Through the Australian Renewable Energy Agency (ARENA) the Federal Government has committed $1.27 million to University of Newcastle spin-off MGA Thermal to help finance the construction of a 5 MWh thermal energy storage pilot project in the Hunter region of New South Wales.
The $2.85 million project will showcase MGA Thermal’s proprietary Miscibility Gap Alloy (MGA) technology, a material which co-founder and chief executive officer Erich Kisi said will play a critical role in the nation’s energy transition, because it will make it possible to retrofit existing thermal power plants with renewable storage technology.
“If the current industry sentiment and the impacts of climate change are telling us anything, it’s that we can no longer hold off on the renewable energy transition,” he said.
“While conventional storage technologies like batteries play an important role, a complementary, grid-scale dispatchable energy solution is required to power a seamless transition to renewables nationally.”
To be located at MGA Thermal’s facility in Tomago, Kisi said the pilot plant will have charging and discharging capabilities of up to 500 kW and will help take the company’s technology from lab to market.
The company’s patented thermal energy storage blocks, approximately the size of a large brick, consist of small alloy particles embedded within graphite-based blocks enclosed in a fully insulated system. Once heated the alloy particles, which melt and solidify for many thousands of cycles, can store heat for days with minimal energy loss.
“It accepts energy in the form of electricity renewably generated electricity, ultimately, that heats up the blocks,” Kisi said. “And they sit at around 600 degrees Celsius, storing heat almost indefinitely. It loses very little heat over time. And then the energy is dispatched by making steam, high-temperature, high-pressure steam for power generation, or we can derate it to address the harder-to-abate markets like process heat in industry.”
The pilot plant is expected to be commissioned in December of this year with Kisi saying it is the next step of commercialisation for MGA Thermal’s technology which “can be scaled up many hundreds of times bigger” than the planned 5 MWh pilot plant.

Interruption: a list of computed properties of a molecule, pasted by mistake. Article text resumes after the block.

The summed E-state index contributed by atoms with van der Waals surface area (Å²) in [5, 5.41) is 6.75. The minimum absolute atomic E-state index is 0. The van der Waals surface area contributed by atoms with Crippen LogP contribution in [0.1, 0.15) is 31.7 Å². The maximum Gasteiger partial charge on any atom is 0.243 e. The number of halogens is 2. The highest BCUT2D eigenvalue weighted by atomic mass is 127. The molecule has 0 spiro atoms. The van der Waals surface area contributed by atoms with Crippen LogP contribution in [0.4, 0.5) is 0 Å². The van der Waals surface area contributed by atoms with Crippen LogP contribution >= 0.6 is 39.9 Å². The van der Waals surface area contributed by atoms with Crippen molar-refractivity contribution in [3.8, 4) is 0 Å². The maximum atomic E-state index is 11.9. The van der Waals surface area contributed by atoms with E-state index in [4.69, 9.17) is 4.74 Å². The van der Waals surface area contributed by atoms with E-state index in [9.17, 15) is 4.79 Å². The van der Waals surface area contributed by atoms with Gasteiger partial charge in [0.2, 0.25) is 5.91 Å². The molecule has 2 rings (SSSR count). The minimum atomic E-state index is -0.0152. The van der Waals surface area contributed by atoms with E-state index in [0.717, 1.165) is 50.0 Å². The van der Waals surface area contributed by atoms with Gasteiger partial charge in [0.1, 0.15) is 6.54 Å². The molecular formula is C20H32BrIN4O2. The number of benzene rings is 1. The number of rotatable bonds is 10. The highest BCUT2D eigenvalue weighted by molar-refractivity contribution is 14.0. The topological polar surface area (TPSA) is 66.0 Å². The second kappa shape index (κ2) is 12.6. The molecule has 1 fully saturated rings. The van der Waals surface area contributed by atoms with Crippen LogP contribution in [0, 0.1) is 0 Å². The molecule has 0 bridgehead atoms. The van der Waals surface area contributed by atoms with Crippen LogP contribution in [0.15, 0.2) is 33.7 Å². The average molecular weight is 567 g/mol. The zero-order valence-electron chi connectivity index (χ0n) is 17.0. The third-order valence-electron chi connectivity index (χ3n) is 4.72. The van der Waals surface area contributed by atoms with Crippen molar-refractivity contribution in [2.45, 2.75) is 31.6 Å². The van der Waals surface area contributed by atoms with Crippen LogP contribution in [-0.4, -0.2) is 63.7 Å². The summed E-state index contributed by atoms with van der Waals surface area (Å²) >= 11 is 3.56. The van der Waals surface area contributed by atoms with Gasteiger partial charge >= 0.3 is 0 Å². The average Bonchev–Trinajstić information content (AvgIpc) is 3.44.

The company said the plant will provide performance data on charging and discharging behaviour, fluid dynamics and temperature distributions, and validate the efficacy of mid-to-long term thermal storage in a practical system. It will also offer a tangible demonstration of MGA technology for prospective customers.
With significant investment in flexible and dispatchable capacity required to support the uptake of variable renewable energy, particularly as thermal assets retire in the coming decades, ARENA chief executive officer Darren Miller said MGA’s technology has the potential to be a cost-effective medium-duration storage technology due to its energy density, low-energy degradation, modular design and low cost.
“The electricity transition is going to require a variety of storage technologies that are able to discharge over a range of timeframes from hours to days,” he said. “MGA Thermal’s novel approach could make a real difference in the medium and longer-term storage category, supporting hydrogen and pumped hydro.
“With potential deployments for industrial heating end uses, MGA Thermal could play a valuable role in decarbonising both the electricity grid and heavy industry, which often requires high-temperature heat and steam for their manufacturing needs.”
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